BLOOMBERG’S GUN CONTROL: Efforts Fail Miserably During Election in this State and It’s EPIC

Screen Shot 2015-11-04 at 8.11.52 AMWhen is this guy going to learn, people want to KEEP their second amendment rights.

Virginia Republicans have maintained control of the state Senate after a bruising, expensive contest that featured heavy investment from national special interest groups.

After both Republicans and Democrats spent millions of dollars, not a single seat flipped control in the upper chamber on Election Day Tuesday. The GOP retained a 21-19 lead.

Democratic Gov. Terry McAuliffe led a well-financed effort, with help from deep-pocketed donors and former New York City Mayor Michael Bloomberg’s gun control group, to help his party in a handful of competitive races. Republicans were helped by the Republican State Leadership Committee, a Washington-based GOP group largely backed by corporate interests that invested heavily in key races.

In a closely watched Richmond-area open seat, Republican Glen Sturtevant narrowly defeated Democrat Dan Gecker to hold a seat currently held by retiring GOP Sen. John Watkins.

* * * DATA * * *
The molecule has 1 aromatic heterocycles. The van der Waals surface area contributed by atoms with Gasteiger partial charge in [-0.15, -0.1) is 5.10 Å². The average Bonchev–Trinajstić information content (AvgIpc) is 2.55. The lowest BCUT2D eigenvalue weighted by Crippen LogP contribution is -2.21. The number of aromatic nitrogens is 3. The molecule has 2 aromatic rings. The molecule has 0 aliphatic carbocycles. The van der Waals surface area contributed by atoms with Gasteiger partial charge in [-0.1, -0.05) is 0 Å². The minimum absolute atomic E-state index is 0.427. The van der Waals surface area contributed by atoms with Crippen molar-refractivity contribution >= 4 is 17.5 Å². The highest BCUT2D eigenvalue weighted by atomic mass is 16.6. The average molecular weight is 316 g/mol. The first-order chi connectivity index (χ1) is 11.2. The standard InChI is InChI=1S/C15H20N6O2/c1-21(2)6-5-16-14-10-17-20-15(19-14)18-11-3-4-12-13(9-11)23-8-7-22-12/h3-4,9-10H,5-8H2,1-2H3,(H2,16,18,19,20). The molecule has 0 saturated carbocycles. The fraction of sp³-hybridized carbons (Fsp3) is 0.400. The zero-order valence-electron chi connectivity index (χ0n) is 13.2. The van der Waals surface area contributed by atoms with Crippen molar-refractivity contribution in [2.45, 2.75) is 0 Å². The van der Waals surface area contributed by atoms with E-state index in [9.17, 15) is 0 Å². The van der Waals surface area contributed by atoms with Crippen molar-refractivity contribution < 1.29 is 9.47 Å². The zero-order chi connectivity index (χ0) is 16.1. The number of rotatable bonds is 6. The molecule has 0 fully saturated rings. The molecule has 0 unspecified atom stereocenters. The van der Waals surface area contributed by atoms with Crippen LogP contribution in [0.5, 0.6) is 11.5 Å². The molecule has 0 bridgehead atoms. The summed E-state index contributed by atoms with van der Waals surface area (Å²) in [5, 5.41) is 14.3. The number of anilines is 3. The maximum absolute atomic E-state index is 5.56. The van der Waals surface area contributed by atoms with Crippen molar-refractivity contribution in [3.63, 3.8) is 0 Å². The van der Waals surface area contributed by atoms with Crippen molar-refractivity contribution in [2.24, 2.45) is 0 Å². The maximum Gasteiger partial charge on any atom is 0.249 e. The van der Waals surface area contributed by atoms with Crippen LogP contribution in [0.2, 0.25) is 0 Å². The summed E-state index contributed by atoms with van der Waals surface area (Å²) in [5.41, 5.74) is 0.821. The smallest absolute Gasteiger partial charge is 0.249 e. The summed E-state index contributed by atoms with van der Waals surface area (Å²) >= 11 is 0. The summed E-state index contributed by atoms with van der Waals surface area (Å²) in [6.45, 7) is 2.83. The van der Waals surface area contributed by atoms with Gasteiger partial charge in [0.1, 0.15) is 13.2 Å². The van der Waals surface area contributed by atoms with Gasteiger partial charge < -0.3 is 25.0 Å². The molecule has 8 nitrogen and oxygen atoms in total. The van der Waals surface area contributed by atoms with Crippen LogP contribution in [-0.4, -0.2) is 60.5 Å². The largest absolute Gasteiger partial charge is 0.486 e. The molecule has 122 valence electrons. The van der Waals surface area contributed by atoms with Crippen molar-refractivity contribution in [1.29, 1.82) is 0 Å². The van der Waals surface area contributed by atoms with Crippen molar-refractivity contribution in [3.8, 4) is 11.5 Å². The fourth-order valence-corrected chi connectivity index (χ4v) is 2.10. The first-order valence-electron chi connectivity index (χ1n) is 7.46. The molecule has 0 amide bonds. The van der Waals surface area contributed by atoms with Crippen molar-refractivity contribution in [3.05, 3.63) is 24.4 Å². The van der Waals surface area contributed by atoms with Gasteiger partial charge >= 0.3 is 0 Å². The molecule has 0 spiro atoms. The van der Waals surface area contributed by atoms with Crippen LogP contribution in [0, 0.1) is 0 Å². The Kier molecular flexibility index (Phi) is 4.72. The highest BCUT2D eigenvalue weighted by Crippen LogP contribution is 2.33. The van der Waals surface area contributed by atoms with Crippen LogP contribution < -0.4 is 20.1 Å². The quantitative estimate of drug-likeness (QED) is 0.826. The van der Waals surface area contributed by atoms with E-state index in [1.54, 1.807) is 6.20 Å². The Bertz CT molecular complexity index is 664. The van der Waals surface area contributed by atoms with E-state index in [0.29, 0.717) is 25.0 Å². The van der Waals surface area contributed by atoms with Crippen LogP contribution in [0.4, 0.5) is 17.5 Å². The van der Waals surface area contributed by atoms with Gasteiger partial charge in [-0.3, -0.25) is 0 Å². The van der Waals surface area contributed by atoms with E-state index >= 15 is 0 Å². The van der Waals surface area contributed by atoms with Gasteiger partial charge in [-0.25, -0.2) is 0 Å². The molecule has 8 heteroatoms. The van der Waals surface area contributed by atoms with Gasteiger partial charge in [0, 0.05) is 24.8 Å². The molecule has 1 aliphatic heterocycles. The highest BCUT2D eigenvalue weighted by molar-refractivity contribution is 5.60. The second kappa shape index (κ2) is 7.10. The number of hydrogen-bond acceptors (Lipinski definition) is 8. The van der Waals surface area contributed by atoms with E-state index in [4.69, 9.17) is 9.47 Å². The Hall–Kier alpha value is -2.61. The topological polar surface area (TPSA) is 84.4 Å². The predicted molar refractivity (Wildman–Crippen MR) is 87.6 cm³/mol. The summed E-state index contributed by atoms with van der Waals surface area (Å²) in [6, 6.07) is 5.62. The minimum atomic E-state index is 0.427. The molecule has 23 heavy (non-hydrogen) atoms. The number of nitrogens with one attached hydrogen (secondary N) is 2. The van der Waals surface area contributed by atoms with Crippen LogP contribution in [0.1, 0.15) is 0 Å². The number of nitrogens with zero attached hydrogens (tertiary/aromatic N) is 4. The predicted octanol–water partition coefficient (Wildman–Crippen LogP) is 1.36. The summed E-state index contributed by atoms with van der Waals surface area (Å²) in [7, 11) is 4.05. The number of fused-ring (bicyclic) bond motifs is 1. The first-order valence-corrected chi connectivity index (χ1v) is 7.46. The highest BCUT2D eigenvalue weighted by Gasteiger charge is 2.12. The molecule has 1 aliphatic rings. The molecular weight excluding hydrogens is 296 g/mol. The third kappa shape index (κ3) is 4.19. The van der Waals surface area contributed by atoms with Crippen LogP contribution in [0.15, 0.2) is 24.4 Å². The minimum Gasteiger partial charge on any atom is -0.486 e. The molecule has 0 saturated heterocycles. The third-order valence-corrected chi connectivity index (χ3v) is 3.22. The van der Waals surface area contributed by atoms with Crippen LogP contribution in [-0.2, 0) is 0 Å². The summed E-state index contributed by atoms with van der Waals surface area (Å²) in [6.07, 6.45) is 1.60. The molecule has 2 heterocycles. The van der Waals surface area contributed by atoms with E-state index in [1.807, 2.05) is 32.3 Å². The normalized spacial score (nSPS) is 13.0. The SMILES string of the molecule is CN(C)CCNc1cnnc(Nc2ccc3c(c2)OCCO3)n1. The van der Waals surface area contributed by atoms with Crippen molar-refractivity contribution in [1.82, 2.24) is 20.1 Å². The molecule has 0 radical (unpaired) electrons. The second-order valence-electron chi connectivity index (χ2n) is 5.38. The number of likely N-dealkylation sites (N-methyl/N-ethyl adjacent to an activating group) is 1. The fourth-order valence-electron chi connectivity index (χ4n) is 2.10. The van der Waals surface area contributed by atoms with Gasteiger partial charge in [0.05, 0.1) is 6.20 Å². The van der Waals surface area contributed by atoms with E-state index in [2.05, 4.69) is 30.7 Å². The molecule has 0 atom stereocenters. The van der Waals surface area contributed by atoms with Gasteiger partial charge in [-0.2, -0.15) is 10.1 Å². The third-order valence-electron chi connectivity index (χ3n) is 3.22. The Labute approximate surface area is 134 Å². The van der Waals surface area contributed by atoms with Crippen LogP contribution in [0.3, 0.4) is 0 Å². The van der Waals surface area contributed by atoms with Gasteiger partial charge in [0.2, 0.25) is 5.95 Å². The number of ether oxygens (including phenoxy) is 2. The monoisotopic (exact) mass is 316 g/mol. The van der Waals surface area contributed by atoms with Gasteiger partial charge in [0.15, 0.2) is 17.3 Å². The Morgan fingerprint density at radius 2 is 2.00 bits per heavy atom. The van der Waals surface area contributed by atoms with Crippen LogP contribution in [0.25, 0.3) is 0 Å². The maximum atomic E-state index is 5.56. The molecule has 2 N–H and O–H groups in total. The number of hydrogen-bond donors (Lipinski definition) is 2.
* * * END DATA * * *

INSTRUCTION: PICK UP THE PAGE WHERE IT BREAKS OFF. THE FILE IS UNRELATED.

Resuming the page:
Thomas A. Shearer, a retiree in Chesterfield County, said he was supporting Sturtevant in part because of the large financial assistance Gecker had received from out-of-state interests like Bloomberg’s gun control group.

“I’m not going to vote for anyone financed that way,” Shearer said.

Sturtevant beat Gecker 50 percent to 47 percent with 100 percent of the vote counted. Sturtevant said he won because he ran a positive campaign focused on key issues like improving Virginia’s business climate and schools.

“You saw that resonate with voters today,” Sturtevant said.

In the House, the GOP maintained a clear advantage.

With Republicans maintaining control of the General Assembly, McAuliffe lost a chance to gain leverage when negotiating with GOP lawmakers on matters like the state budget during the last two years of his term. And his top legislative priorities, like expanding Medicaid coverage or passing tighter gun laws, remain out of reach.

Read more: The Washington Times

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